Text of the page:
What’s the current state of your labor management relationship? Do you really know or do you just suspect?
Taking the temperature of any relationship can be a good thing to do. Considering the amount of stress placed on labor management relationships in the last four years, getting a temperature check might be helpful in improving your relationship going forward.
The Obama Executive Order 13522 on Creating Labor-Management Forums to Improve Delivery of Government Services required each Department or Agency to “conduct a baseline assessment of the current state of labor relations within the department or agency.”
I, along with members of my firm, conducted a number of these assessments at the Department and Agency level. Some of the assessments involved multiple collective bargaining relationships within a Department and some were just individual labor management relationships at the activity level.
The purpose of the assessments was to determine the current state of the relationship between labor and management throughout each organization. Before discussing the value of completing an assessment, it would be beneficial to understand the process we use in conducting a Labor Management assessment:
In agreeing to take on an assessment, we develop ground rules that have to be agreed to by both union and management.
The first is that both union and management agree to use our services. JSA acts as a neutral in conducting the assessment even though management pays our fees.
The second is that any interviews conducted remain confidential and no interview summaries or notes will be provided to either side.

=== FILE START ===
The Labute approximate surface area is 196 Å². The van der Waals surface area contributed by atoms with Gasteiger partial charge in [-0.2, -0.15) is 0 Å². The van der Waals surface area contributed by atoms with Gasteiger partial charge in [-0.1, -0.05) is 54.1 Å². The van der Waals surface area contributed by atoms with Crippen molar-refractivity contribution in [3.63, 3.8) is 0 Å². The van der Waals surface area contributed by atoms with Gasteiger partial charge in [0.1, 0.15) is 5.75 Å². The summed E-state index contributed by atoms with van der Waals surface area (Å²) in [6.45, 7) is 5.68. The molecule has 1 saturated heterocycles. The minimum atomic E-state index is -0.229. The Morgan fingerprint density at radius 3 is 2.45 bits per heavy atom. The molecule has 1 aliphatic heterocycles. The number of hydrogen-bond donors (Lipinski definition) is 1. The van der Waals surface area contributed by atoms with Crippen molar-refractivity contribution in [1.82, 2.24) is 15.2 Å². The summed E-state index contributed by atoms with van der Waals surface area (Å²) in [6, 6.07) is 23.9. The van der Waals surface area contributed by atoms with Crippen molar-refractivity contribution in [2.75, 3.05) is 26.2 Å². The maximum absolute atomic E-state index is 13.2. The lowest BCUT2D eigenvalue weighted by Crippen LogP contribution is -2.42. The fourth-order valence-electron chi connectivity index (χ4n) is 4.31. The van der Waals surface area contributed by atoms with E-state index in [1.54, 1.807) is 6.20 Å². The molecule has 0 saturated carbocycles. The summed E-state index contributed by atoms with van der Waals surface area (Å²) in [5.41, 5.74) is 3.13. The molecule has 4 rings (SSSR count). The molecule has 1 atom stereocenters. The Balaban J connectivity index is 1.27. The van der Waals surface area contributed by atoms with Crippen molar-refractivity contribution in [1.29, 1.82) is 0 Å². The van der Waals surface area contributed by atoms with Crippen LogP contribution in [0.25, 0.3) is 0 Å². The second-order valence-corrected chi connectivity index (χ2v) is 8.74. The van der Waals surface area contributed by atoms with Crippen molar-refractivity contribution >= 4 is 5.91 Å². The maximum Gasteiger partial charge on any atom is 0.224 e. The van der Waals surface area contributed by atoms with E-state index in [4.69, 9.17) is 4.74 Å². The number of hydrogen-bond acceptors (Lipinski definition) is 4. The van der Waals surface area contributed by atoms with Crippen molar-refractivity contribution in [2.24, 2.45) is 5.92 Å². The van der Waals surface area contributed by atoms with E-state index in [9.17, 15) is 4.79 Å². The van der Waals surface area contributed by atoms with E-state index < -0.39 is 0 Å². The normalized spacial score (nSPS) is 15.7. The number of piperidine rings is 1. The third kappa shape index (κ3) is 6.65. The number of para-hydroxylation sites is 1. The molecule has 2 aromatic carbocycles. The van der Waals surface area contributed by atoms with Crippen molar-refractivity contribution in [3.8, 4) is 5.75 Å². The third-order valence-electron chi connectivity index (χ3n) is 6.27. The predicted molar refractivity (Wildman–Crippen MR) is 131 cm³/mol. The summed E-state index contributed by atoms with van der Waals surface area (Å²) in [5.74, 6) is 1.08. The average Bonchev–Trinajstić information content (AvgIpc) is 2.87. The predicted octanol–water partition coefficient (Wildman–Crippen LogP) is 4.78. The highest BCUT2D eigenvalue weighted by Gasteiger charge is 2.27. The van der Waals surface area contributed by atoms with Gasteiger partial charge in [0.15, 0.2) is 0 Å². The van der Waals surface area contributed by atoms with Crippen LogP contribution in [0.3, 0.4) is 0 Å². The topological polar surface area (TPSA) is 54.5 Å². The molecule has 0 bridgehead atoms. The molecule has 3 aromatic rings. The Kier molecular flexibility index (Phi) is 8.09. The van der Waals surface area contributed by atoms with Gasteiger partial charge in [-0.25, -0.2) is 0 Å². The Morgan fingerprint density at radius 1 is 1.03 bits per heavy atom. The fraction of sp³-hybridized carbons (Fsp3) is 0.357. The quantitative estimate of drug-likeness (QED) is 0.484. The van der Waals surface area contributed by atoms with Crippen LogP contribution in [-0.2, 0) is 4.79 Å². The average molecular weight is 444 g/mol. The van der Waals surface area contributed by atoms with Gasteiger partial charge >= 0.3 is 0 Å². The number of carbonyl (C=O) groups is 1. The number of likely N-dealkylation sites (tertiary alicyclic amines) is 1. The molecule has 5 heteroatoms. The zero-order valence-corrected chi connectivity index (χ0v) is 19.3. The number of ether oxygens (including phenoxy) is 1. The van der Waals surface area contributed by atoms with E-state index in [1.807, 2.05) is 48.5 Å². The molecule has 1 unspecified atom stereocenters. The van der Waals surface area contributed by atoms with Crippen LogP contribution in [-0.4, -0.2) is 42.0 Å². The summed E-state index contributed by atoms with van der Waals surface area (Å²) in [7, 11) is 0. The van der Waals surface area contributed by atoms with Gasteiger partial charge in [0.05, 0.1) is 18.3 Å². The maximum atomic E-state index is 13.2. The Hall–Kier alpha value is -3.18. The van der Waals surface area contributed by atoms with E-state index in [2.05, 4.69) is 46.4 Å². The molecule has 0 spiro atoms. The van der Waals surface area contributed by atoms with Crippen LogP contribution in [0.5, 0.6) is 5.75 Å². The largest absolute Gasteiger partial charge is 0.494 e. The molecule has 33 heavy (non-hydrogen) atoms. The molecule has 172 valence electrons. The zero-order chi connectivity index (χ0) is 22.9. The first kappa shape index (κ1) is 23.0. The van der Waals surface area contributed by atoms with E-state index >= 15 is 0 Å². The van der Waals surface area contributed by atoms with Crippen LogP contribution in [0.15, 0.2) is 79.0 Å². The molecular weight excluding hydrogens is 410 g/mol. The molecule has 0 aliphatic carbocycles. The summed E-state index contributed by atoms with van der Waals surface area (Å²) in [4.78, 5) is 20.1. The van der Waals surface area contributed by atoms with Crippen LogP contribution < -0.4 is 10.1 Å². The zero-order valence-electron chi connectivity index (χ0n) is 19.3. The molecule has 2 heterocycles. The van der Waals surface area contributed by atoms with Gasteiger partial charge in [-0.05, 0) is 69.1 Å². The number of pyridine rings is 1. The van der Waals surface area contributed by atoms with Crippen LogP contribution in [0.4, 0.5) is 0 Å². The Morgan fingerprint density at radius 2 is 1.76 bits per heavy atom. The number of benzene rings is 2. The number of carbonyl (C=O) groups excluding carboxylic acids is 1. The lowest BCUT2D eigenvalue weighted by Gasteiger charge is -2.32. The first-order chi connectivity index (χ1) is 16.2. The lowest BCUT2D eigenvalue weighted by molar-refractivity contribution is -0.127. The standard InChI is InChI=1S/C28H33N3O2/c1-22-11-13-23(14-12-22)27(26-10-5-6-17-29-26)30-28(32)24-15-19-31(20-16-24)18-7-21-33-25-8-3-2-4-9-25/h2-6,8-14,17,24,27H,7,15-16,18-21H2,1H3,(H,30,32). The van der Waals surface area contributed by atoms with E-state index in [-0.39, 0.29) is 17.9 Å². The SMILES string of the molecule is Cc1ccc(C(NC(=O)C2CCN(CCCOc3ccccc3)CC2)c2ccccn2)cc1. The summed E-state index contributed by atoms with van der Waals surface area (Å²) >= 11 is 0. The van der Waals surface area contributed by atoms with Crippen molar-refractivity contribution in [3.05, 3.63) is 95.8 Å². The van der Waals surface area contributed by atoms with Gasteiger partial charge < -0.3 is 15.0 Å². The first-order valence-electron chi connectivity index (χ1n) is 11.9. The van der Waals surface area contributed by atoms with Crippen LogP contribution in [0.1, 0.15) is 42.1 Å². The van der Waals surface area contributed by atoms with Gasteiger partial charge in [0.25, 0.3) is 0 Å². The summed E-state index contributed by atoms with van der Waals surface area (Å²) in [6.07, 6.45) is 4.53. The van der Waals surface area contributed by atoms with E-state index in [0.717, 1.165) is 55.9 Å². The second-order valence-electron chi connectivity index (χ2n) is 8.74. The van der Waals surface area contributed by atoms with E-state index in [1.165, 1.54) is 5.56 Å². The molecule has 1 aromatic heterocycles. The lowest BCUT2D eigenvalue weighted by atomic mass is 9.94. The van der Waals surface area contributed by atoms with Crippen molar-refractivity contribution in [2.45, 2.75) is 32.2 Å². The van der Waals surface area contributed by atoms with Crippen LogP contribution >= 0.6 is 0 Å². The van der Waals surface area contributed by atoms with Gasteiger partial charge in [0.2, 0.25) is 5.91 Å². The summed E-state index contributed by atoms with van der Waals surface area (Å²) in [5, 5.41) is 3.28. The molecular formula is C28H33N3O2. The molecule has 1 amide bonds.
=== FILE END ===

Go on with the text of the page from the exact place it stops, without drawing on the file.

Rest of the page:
Additionally, no names will be used in any final assessment report. Confidentiality is a key factor in getting participants to open up during assessment interviews.
To obtain information about the state of the relationship we conduct a number of one-on-one interviews of both labor and management. Participants on both sides are of varying levels within the agency.
We prepare interview questions which are, for the most part, the same for both union and management. The only differences are for example to change the question to reflect if it is being asked of a manager versus of a union representative. The questions are not provided to the people being interviewed before the interviews. We do not want people who are being interviewed to discuss questions prior to their interviews and share or plan answers with other interviewees.
Some of the questions create metrics which allow for determining if the relationship had improved in subsequent follow-up assessments. As an example, one question that we ask both union and management participants is how they rate the relationship on a scale of 1 to 10. Subsequent assessments can determine if the parties believe the relationship has improved.
When conducting a Labor Relations assessment, the total number of participants is dependent on how large the bargaining unit is. We ensure an equal number of union and management participants to ensure both sides are represented equally.
In the past, we conducted both in person and telephone interviews in order to accommodate all participants. With the increased use of online conferencing platforms, we would now replace the telephone interviews with Zoom or Microsoft teams or other similar application.
The number of the interviews is based on the size and number of bargaining units we are assessing. The names of the initial interviewees are provided by both union and management.
From management, we ask for both managers at various levels in the organization and labor relations staff. The goal is to interview managers who have dealings with the union.